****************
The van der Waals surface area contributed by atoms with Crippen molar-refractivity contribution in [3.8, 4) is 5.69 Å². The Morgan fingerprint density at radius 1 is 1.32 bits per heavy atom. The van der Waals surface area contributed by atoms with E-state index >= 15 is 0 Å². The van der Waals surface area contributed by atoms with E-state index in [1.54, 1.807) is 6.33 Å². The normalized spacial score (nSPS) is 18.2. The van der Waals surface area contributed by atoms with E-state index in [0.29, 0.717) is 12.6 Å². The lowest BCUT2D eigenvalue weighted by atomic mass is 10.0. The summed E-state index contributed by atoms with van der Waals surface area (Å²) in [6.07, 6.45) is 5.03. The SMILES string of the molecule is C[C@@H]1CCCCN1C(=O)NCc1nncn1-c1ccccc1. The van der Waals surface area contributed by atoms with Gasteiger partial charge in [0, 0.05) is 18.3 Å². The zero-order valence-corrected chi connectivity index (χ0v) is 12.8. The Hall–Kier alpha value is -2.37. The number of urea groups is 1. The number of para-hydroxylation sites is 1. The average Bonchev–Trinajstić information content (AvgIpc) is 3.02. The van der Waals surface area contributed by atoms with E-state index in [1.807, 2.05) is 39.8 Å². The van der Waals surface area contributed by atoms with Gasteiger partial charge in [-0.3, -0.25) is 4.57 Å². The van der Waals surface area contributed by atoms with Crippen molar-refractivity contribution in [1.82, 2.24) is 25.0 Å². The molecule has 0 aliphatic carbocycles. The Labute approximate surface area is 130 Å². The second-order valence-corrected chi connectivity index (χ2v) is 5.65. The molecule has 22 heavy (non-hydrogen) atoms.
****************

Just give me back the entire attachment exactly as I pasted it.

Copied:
The van der Waals surface area contributed by atoms with Crippen molar-refractivity contribution in [3.8, 4) is 5.69 Å². The Morgan fingerprint density at radius 1 is 1.32 bits per heavy atom. The van der Waals surface area contributed by atoms with E-state index >= 15 is 0 Å². The van der Waals surface area contributed by atoms with E-state index in [1.54, 1.807) is 6.33 Å². The normalized spacial score (nSPS) is 18.2. The van der Waals surface area contributed by atoms with E-state index in [0.29, 0.717) is 12.6 Å². The lowest BCUT2D eigenvalue weighted by atomic mass is 10.0. The summed E-state index contributed by atoms with van der Waals surface area (Å²) in [6.07, 6.45) is 5.03. The SMILES string of the molecule is C[C@@H]1CCCCN1C(=O)NCc1nncn1-c1ccccc1. The van der Waals surface area contributed by atoms with Gasteiger partial charge in [0, 0.05) is 18.3 Å². The zero-order valence-corrected chi connectivity index (χ0v) is 12.8. The Hall–Kier alpha value is -2.37. The number of urea groups is 1. The number of para-hydroxylation sites is 1. The average Bonchev–Trinajstić information content (AvgIpc) is 3.02. The van der Waals surface area contributed by atoms with E-state index in [1.807, 2.05) is 39.8 Å². The van der Waals surface area contributed by atoms with Gasteiger partial charge in [-0.3, -0.25) is 4.57 Å². The van der Waals surface area contributed by atoms with Crippen molar-refractivity contribution in [1.82, 2.24) is 25.0 Å². The molecule has 0 aliphatic carbocycles. The Labute approximate surface area is 130 Å². The second-order valence-corrected chi connectivity index (χ2v) is 5.65. The molecule has 22 heavy (non-hydrogen) atoms.